Grief is experienced whenever a relationship ends, including a relationship with an employer.
Just as in the death of a spouse, the loss can be anticipated or unanticipated.
You see it coming. The company has done poorly ever since the economy tanked or maybe the company is moving to a location where commuting is not cost effective.
Someone in these and other circumstances have a chance to prepare and grieve in advance. This shortens the amount of time they spend in grief after they lose their job.
Everything is going well but to be more lean and mean the company decides to downsize and today ends up being someone’s last day. This person is going to grieve longer than someone who saw the handwriting on the wall.
No Perfect Way
Whether it is job loss or spouse’s passing, there is no perfect way to grieve. Each person’s grief is unique and their recovery will take different paths. That is good, because what one person learns during their journey can be shared with someone else also going through a job loss journey.
So many people’s identity is chained to their job and suddenly their identity is downsized along with their job. The grief can be overwhelming.
For me job loss grief was tough but figuring out what to do professionally was more overwhelming than grief itself. I did collections for 13.5 years and now had no idea if I wanted to continue doing that or go in a different direction; so many options, so many choices.
Single vs. Married
Stress from unemployment takes a toll on everyone whether single or married.
If someone is single, they are the sole breadwinner and now the income is gone and there is no one in the household for financial or emotional support.
Marriages do not always survive one spouse being unemployed. A reduction in household income tests the marriage, especially during extended unemployment.
Do not let the terms “unemployed” or “in-transition” become your identity. Job loss grief is a profound experience but it is not your identity. This is where personal branding comes in. For example:
I am a Communications Professional and recipient of multiple awards for my WordPress blog, JoyReturns.com. It is a cheery and uplifting site where widows and those not grieving learn that, while not easy, joy does indeed return after a spouse’s unexpected move to heaven. It is one tool I use to change people’s perception of widows. By the way I am in transition and looking for a company who needs my blogging and other social media skills.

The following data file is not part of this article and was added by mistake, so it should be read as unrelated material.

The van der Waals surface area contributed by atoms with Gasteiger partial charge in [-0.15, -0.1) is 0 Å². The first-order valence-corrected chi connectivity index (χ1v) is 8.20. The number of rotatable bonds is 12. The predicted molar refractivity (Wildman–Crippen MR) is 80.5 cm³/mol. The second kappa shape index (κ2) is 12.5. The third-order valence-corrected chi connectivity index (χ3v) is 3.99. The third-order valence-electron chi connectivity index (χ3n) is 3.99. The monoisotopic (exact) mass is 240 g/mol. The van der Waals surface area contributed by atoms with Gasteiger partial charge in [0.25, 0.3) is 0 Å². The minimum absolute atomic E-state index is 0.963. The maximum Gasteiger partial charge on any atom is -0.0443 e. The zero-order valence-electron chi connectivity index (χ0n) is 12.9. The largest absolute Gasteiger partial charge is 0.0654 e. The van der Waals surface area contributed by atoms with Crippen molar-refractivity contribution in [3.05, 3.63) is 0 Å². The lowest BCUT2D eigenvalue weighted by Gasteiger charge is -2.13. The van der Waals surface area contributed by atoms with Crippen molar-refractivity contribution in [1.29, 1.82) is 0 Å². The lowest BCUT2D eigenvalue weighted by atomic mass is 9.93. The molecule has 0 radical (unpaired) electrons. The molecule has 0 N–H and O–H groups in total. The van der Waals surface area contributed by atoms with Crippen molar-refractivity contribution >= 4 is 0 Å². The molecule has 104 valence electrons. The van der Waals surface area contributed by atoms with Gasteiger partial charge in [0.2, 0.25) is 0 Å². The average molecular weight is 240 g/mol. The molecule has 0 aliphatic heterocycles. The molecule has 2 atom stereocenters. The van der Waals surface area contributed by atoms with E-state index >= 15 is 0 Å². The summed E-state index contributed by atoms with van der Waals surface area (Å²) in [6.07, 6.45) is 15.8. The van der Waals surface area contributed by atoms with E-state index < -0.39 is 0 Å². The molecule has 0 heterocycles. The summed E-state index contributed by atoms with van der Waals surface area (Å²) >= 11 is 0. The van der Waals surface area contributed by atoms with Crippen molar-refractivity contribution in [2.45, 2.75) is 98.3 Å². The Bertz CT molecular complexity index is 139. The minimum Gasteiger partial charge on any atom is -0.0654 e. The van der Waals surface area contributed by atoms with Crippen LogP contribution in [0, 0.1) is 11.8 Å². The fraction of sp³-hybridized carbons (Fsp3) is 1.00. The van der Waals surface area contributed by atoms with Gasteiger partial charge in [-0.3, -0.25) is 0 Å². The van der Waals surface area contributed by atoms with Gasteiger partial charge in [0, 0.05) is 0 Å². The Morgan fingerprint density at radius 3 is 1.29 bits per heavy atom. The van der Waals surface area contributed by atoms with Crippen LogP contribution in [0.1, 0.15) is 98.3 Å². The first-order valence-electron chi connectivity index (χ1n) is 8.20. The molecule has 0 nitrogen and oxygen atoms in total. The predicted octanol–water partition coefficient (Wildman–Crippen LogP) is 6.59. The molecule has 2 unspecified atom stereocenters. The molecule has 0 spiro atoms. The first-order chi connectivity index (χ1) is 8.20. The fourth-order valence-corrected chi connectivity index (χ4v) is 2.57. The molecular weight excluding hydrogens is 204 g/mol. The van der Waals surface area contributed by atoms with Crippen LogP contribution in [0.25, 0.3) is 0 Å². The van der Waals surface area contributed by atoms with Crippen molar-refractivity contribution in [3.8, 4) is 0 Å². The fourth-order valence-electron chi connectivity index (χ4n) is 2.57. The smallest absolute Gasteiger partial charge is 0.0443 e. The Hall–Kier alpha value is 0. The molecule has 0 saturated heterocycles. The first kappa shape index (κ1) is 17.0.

Putting “in transition” at the end puts the focus on what I do and what I have achieved.
There are two choices in grieving, no matter the source of grief:
- To Heal
- Not To Heal.
3 Helpful Resources
- “Positive Living Day By Day” Norman Vincent Peale – Uplifting Daily devotions. (Guideposts)
- “God’s Healing for Life’s Losses: How to Find Hope When You’re Hurting” Robert W. Kelleman, PH.D – This book is for someone suffering grief whether caused by death, job loss, divorce or other life circumstances. (BMH Books)
- “Healing Is A Choice: Ten Decisions That will Transform Your Life & Ten Lies That Can Prevent You From Making Them” Stephen Arterburn, M. Ed – I read chapter 1 and it really got me thinking about making connections. This book is also applicable not matter the circumstances you are facing. (Thomas Nelson)
May you decide to heal from job loss grief.
May you decide to do the work necessary to heal.
Do not let job loss grief (or other grief) hold you back.
Instead use grief as an inspiration to better yourself.
God is with you. Everything happens according to his plan, not ours.
My God will meet all your needs according to his glorious riches in Christ.
“The future is not ours to know and it may never be so let us live and give our best and give it lavishly.”